The Teachers Are Blowing Their Whistles!


The furniture, fixtures and construction materials used in your classroom may be emitting toxic fumes.

Formaldehyde is a suspected carcinogen.

It is known to be capable of causing strong irritation of the airways, eyes, skin and mucus membranes.

Once an individual's immune system is sensitised, even very low formaldehyde concentrations in air can trigger airway sensitisation or skin reactions in sensitised people.

Manly State School report warns of formaldehyde side effects, Tanya Chilcott, The Courier-Mail, 15 October 2010.

Manly State School : toxic fumes

Consultants Parsons Brinckerhoff have prepared a report for the Queensland Government in which they warn that large quantities of the building material E1MDF ( medium-density fibreboard ) used in desks, shelves, whiteboards and building materials at Manly State School had "collectively contributed" to elevated levels of formaldehyde.

Formaldehyde levels of up to 192 micrograms per cubic metre were found at Manly State School.

Four school staff complained of headaches and breathing problems.

The report recommended that the levels be brought below 120 micrograms per cubic metre in classrooms.

The report also recommends that E1 MDF not be purchased for use in new furniture, fixtures or construction materials in schools without a protocol in place to test for indoor formaldehyde air concentrations.

All new and refurbished rooms at Manly State School have now been 'off-gassed' as a precaution.

The 'off-gassing' is designed to release toxic odours from walls, furniture and shelving.

Toxic school furniture installed at Manly State School and others, Tanya Chilcott, The Courier-Mail, 15 October 2010.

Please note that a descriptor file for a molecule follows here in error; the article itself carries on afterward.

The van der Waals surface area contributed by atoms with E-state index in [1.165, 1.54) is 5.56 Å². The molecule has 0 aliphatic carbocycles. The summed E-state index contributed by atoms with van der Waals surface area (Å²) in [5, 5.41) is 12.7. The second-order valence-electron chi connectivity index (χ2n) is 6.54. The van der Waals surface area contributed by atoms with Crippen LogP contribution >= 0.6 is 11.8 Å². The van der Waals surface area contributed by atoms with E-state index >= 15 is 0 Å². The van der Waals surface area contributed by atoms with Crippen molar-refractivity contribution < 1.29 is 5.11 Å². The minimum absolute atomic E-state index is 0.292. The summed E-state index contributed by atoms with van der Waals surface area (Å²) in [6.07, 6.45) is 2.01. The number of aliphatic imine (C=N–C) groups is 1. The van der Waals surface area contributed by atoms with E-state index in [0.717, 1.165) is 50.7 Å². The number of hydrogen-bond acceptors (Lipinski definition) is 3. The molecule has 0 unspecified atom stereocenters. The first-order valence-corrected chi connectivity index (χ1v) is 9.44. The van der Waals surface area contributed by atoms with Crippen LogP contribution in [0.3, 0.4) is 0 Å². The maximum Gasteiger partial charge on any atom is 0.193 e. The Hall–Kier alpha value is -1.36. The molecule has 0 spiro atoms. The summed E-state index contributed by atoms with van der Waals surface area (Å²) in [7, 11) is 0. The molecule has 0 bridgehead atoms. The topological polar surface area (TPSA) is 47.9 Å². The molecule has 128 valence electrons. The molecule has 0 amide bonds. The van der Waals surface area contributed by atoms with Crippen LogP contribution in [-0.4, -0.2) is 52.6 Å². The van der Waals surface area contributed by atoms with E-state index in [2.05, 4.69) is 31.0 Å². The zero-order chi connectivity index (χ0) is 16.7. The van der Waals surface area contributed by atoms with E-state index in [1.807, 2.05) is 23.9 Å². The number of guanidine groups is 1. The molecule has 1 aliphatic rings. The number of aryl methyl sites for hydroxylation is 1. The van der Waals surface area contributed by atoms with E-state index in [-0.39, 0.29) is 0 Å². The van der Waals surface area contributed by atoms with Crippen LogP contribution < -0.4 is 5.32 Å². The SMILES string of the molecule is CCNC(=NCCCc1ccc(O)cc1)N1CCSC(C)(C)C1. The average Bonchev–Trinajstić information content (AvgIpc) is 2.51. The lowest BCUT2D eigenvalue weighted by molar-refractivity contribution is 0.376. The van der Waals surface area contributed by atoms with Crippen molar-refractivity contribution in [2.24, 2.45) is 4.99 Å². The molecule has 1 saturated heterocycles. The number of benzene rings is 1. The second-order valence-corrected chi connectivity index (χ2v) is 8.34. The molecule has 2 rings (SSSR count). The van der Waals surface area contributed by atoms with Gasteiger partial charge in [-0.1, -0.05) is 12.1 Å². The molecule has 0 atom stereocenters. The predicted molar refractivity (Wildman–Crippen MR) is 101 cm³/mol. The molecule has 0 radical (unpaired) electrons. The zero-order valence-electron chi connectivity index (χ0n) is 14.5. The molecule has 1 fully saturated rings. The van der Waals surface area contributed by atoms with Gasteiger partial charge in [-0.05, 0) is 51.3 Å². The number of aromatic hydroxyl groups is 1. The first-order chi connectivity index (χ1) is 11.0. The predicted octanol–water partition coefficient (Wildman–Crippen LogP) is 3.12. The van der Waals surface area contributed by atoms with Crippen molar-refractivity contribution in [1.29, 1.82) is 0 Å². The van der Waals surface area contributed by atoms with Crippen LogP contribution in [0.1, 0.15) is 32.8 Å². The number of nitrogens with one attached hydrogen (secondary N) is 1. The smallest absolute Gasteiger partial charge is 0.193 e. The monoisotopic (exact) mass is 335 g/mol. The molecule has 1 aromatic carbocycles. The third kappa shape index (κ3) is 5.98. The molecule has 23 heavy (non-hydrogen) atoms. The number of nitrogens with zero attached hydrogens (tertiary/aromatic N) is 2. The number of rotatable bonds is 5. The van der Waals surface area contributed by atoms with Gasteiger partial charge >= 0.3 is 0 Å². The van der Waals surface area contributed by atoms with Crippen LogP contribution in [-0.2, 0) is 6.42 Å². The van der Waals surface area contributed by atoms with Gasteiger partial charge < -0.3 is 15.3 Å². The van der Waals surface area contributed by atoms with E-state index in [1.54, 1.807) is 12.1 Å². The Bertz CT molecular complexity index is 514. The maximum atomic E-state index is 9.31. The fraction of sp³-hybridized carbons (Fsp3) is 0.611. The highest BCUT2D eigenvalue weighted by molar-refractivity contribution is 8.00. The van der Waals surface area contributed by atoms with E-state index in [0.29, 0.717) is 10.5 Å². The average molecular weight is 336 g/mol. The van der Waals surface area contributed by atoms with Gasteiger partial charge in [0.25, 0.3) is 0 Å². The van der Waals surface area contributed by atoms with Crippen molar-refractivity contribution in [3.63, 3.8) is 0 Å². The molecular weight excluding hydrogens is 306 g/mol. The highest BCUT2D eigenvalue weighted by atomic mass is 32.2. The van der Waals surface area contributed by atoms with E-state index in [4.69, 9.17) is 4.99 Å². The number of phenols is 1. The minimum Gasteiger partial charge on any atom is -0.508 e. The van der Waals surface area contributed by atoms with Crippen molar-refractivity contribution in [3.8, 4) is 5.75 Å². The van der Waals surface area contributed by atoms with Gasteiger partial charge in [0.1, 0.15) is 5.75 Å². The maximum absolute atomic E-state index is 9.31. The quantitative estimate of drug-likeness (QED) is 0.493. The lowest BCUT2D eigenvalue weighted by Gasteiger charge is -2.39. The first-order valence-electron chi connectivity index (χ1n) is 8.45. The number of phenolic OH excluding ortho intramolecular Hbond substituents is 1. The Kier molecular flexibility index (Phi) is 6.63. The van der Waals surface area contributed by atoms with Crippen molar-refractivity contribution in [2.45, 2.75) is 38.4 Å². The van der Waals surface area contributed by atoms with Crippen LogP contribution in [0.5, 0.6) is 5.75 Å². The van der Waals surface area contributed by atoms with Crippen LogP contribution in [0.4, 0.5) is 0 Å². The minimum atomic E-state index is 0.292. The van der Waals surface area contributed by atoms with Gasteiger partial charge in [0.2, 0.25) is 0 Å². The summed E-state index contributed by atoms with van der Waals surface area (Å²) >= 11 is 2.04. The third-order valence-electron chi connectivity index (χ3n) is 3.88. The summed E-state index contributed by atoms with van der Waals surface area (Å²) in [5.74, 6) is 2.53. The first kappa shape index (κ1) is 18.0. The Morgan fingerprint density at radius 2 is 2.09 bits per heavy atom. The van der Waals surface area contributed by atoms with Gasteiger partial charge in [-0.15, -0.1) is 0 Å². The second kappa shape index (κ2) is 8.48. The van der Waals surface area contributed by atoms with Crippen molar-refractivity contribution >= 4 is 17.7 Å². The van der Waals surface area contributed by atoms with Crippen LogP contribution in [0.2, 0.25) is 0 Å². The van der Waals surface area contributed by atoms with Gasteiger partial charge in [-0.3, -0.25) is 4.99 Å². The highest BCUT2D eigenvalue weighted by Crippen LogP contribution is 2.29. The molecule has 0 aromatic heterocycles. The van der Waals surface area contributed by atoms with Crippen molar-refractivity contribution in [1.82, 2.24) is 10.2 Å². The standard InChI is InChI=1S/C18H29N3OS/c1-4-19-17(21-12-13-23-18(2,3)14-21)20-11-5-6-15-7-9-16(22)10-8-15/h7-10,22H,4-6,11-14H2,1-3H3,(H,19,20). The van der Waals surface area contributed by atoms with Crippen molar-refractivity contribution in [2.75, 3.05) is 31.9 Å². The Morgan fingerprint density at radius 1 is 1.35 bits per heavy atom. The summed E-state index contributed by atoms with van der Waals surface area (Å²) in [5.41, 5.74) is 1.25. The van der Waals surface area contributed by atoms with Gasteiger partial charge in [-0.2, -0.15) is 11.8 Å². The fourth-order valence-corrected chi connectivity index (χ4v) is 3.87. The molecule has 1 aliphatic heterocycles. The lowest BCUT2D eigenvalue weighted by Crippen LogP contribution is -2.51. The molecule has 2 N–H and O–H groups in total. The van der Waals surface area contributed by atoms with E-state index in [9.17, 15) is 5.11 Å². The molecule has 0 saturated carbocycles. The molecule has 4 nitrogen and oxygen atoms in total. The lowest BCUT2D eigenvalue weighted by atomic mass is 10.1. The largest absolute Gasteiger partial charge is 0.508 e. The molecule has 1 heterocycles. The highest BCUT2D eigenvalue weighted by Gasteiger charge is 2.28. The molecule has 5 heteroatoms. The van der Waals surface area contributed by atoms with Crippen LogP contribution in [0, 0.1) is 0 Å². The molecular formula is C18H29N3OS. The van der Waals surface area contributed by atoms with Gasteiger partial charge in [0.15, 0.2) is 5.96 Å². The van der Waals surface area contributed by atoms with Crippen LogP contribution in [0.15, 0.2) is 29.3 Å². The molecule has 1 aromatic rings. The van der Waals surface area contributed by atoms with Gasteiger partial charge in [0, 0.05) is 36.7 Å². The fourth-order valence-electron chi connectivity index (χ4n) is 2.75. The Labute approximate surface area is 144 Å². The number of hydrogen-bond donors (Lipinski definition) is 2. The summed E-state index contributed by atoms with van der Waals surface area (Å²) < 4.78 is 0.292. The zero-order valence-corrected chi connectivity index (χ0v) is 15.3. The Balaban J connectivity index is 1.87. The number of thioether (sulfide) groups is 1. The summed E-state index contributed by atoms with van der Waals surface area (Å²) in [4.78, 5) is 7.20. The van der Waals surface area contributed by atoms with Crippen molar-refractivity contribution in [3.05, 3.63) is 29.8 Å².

Schools treated for toxic odours, News, p. 40, The Sunday Mail, 24 October 2010.

Wynnum West State School :  toxic gases

Education Queensland acting deputy-general Graham Atkins revealed in early October 2010 that Wynnum West State School was being treated - 'off-gassed' - for potentially toxic gases.

School staff had complained about skin rashes, headaches and a noxious smell.

Toxic school furniture installed at Manly State School and others, Tanya Chilcott, The Courier-Mail, 15 October 2010.

Schools treated for toxic odours, News, p.40, The Sunday Mail, 24 October 2010.

Warning to teachers : if a new classroom or hall smells, do not go into it.

Unflued gas heaters have been installed in some buildings constructed under the federal governments Building the Education Revolution program

Studies have shown that the heaters release a potentially poisonous stew of nitrogen dioxide, carbon monoxide, carbon dioxide and formaldehyde.

They are being phased out of schools in every state except NSW and Queensland.

A 2007 Commonwealth health report on unflued heaters found exposure to the fumes they emitted causes increased respiratory symptoms in children with asthma, and were also associated with new asthma cases in children. 

The combination of exposure to unflued gas heaters, as well as fumes emitted from paint, new carpet and building materials, could cause toxic overload in children, according to environmental scientist Jo Immig of the National Toxics Network.

''We are concerned about the overall toxic load,'' she said. ''This is particularly important as far as children are concerned because they are much more sensitive to toxins than adults.

New buildings also posed a risk of volatile organic compounds being released from carpet, paint and new furniture, Ms Immig said.

''Carpets are potentially one of the most toxic things in the indoor environment.''


Professor Margaret Burchett from the University of Technology, Sydney, said it could take months for indoor air quality to improve. ''If you smell that newness smell in a building it's a nice smell but it's also toxic.''

Murdoch University environmental toxicologist Peter Dingle said the rooms should be allowed to air before being used.

''If teachers and kids walk into a new classroom or hall and there is a smell in the room they should not go into it,'' Dr Dingle said.


Lessons in toxic overload, Rachel Browne, Sydney Morning Herald, 2 May 2010 :


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